Quezon Representative Danilo Suarez on Thursday disputed allegations that he will be heading a fake minority amid controversies on how he was elected as House minority leader.
In an interview with [email protected], Suarez said though tradition dictated that the runner-up for the House Speakership becomes the minority leader, House Majority Floor Leader Ilocos Representative Rodolfo Fariñas ruled that the minority bloc should choose its leader in separate elections.
"Yung ruling ni acting Majority Leader Fariñas prevails—na yung hindi boboto kay Speaker Alvarez ay magsasama-sama ang among themselves select who they want to be the minority leader," he said.
"It’s the rule; but not the tradition."
READ: 'Bastardized, rigged': Critics bash vote for House minority leader
Suarez ranked third in the speakership race in the voting in the opening session of Congress on Monday. Ifugao Representative Teddy Baguilat Jr. fell a far second with 8 points to Davao del Norte Representative Pantaleon "Bebot"Alvarez's 251. Suarez had 7.
Baguilat and his camp insisted that Suarez is part of some sinister plot with the ruling party to have a "co-opted" minority bloc, but Suarez maintained, if he was indeed chosen by the majority, it was not his decision.
"That’s beyond me. Kung sila ay nag-isip-isip na, nag-usap sila, at sinabi nilang 'ito ang mga minority, sino ba ang gusto natin dito, na palagay mong medaling maayos at mapaliwanagan ng ating programa?'," he said.
"Kasi traditionally, kalaban nila ang Liberal at kami nung last election, pero ika nga, yung lesser evil," he said.
Suarez also debunked claims that he was chosen to be the minority leader during a closed-door meeting with President Rodrigo Duterte in Panacan, Davao.
He said, the meeting was upon the invitation of Fariñas and was among the leaders of the political parties. There, he said, Duterte explained his legislative agenda and nothing else.
He maintained, he has not met with Duterte since.
Suarez also underscored that he has already served as the house minority leader in 2012, and he believes he will make an effective return to the post.
"I think may track record naman ako. I’ve proven myself to be an effective minority even during the time na napaka-popular ng Pangulong PNoy, and we have come up with some very healthy discussions and resolutions na hindi puppet ang kongreso," he said.
He admitted, however, that he personally believes in some of the program pushed by President Rodrigo Duterte, including the revival of the death penalty.
There are members of the minority, though, that he said are likely to debate with the majority in the plenary when the subject is discussed.
"Yung Buhay, kay Congressman [Lito] Atienza, kina Harry Roque ng kanilang partido, will definitely debate with the majority sa plenary on the discussions of the death penalty," he said.
He said, his bloc will be a "constructive minority," and will not be a rubber stamp.
Suarez said they are looking to help address lapses in revenue collection which are needed to offset the planned reduction of income tax rates among other legislative priorities.
"Siguro dun, maglalatag kami ng programa with the majority siguro, pwede nating pag-usapan ito. We can improve revenue, raise some money without affecting the masses," he said.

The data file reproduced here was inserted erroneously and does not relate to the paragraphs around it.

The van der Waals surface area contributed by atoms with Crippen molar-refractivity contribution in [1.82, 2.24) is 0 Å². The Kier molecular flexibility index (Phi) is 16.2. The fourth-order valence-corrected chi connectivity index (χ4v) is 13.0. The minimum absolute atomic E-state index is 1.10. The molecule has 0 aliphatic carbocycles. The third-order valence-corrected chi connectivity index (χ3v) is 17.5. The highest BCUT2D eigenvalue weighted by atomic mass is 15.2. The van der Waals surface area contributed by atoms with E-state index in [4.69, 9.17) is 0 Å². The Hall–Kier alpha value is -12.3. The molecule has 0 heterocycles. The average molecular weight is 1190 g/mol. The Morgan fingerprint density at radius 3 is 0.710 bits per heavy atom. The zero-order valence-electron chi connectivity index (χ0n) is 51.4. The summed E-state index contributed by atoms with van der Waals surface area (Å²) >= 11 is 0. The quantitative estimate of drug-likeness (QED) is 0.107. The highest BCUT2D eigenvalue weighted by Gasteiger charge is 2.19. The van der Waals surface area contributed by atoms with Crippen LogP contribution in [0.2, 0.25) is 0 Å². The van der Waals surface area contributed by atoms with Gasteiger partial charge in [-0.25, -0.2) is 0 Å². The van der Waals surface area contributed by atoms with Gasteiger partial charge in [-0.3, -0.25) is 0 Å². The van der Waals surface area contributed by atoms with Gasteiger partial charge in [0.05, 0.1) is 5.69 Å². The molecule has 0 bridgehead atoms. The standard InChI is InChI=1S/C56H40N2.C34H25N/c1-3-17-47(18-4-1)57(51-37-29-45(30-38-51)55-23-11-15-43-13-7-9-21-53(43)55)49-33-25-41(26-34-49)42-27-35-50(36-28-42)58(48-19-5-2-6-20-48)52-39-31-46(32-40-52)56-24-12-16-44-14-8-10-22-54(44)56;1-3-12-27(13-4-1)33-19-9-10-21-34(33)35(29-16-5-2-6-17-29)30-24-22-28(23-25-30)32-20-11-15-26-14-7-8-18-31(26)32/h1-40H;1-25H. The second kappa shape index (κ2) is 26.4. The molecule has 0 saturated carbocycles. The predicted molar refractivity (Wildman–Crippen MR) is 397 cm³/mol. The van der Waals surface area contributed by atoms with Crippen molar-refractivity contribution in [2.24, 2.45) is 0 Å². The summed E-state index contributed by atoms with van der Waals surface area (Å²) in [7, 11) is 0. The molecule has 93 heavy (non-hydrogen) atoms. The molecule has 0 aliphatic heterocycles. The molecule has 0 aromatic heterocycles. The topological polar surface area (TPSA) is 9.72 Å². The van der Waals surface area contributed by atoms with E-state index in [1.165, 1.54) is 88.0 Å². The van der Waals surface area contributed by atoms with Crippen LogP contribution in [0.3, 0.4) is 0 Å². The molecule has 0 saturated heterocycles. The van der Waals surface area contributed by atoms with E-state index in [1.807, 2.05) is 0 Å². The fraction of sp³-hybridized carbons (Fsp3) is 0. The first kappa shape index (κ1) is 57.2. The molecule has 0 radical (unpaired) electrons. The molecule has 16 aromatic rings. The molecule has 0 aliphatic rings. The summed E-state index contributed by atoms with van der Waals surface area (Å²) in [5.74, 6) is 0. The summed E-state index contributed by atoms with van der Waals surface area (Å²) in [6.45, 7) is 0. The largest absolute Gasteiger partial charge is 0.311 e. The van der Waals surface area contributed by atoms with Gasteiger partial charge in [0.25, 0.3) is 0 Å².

SUAREZ NOT ELIGIBLE
But Baguilat believes Suarez should not be the minority leader as he is not eligible after voting for Alvarez.
"Ang issue is tradition ba or what is written in the rules, but sa akin kasi is if we follow the rule, then therefore, Congressman Danny Suarez is not eligible to lead the minority because he voted for Congressman Alvarez," he said.
He said they disagree with Fariñas' move to hold another election for the minority leadership, "when there is already a clear-cut winner."
"Eight will never change, and seven will presumably stay with the seven, with Danny Suarez. Yun naman ang ininvoke ni Congressman Lagman," he said.
He also pointed out that the rule book also said that those who abstained are neither aligned with the majority or the minority and will form the independent bloc.
Baguilat said, he thinks the 21 people who abstained was "key to their plan to put up a co-opted minority" as they were mostly members of Alvarez's PDP-Laban or have signed a memorandum with the party.
The 21, he said, were reserve votes to not make their support for Suarez's bid too obvious.
"They were looking at, perhaps, Speaker Belmonte, but that morning, nagulat siguro sila na there’s another candidate, but they weren’t sure of our numbers. So to ensure that they would win, naglagay sila ng mga reserve votes," he said.
He maintained, he is not convinced Suarez should lead the minority.
"Does he have the moral ascendancy to become minority floor leader when one, pagkatapos ng eleksyon nag-courtesy call to President Duterte and expressed support his legislative agenda?," he said.
He reiterated their camp's claim that Suarez received votes from a collusion with the majority.
Baguilat claimed Caloocan Representative Edgar Erice said that Suarez approached him to ask for support a month ago.
Erice declined because former House Speaked Feliciano "Sonny" Belmonte was still in the running, but Suarez, he said, claimed the "anointment" of the majority party.
Baguilat also mentioned the claims of former UNA President Toby Tiangco that Alvarez and Suarez met with former Vice-President Jejomar Binay.
"How can you say that you are the minority when majority of your votes came from the majority allies?," he said.
Baguilat now plans to question Suarez's win before the Supreme Court, and though he is hopeful the high court will favor them, he said he intends to fulfill his role as fiscalizer.
READ: Baguilat mulls SC intervention on minority leadership